Announcement: Release of National Association of State Public Health Veterinarians’ 2016 Compendium of Animal Rabies Prevention and Control
Weekly / February 10, 2017 / 66(5);148
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The 2016 Compendium of Animal Rabies Prevention and Control was released in the March 1, 2016 issue of the Journal of the American Veterinary Medical Association (1). The Compendium’s national recommendations for the prevention and control of animal rabies are intended to serve as a basis for an effective rabies control program in the United States. These recommendations facilitate standardization of control procedures across jurisdictions and are reviewed annually and updated as necessary. This announcement of the recommendations facilitates their adoption by increasing awareness among public health agencies and practitioners and makes more readily available a link to statutes and regulations in certain jurisdictions that refer directly to the Compendium language published in MMWR.
The 2016 Compendium is an update and supersedes recommendations made in previous versions (2). Several modifications were made, including explicit encouragement of interdisciplinary approaches to rabies control, recommendations to collect and report additional data elements on rabid domestic animals to the national level, and updates to the list of marketed animal rabies vaccines.
The 2016 Compendium also includes important changes to the recommended management of dogs and cats exposed to rabies and a reduction of the recommended quarantine period for certain species. These recommendations are based on a combination of research indicating rapid and robust anamnestic response to booster doses of rabies vaccine, observational evidence of rabies incubation periods in exposed dogs and cats, and expert opinion. These particular recommendations are as follows: 1) dogs and cats that have never been vaccinated should either be euthanized immediately or vaccinated within 96 hours of the exposure and placed in strict quarantine for 4 months (a reduction from 6 months in previous recommendations); 2) dogs and cats that are overdue for a booster vaccination (and have appropriate documentation of prior rabies vaccination) should receive a booster vaccination within 96 hours of rabies exposure and be kept under owner observation for 45 days; and 3) dogs and cats that are overdue for booster vaccination (and do not have documentation of prior vaccination) may be treated as unvaccinated or undergo serologic monitoring to document an anamnestic response after receipt of a rabies booster vaccination.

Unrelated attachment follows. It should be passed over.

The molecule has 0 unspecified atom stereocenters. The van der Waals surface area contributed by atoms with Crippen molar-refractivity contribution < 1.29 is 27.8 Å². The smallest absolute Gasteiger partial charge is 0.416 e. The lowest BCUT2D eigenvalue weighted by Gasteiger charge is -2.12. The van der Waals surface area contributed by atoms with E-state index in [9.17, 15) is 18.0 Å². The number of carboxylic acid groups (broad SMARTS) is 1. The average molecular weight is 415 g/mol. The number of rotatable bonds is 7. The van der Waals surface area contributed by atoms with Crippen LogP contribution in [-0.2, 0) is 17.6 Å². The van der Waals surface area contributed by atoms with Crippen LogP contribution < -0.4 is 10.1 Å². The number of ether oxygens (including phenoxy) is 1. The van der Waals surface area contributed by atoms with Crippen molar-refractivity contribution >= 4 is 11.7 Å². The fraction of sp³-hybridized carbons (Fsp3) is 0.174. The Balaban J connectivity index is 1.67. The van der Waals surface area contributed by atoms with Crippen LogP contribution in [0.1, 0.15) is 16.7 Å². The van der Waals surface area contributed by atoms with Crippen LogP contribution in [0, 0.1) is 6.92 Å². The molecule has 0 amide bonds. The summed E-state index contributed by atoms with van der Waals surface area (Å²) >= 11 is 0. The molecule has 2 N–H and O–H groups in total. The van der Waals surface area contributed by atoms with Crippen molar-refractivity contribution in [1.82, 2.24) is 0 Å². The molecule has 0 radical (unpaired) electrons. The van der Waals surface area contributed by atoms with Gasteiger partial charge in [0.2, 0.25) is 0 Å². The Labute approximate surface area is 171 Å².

- Brown CM, Slavinski S, Ettestad P, Sidwa TJ, Sorhage FE; National Association of State Public Health Veterinarians; Compendium of Animal Rabies Prevention and Control Committee. Compendium of Animal Rabies Prevention and Control, 2016. J Am Vet Med Assoc 2016;248:505–17. CrossRefexternal icon PubMedexternal icon
- Brown CM, Conti L, Ettestad P, Leslie MJ, Sorhage FE, Sun B. Compendium of animal rabies prevention and control, 2011. J Am Vet Med Assoc 2011;239:609–17. CrossRefexternal icon PubMedexternal icon
Suggested citation for this article: Announcement: Release of National Association of State Public Health Veterinarians’ 2016 Compendium of Animal Rabies Prevention and Control. MMWR Morb Mortal Wkly Rep 2017;66:148. DOI: http://dx.doi.org/10.15585/mmwr.mm6605a6external icon.
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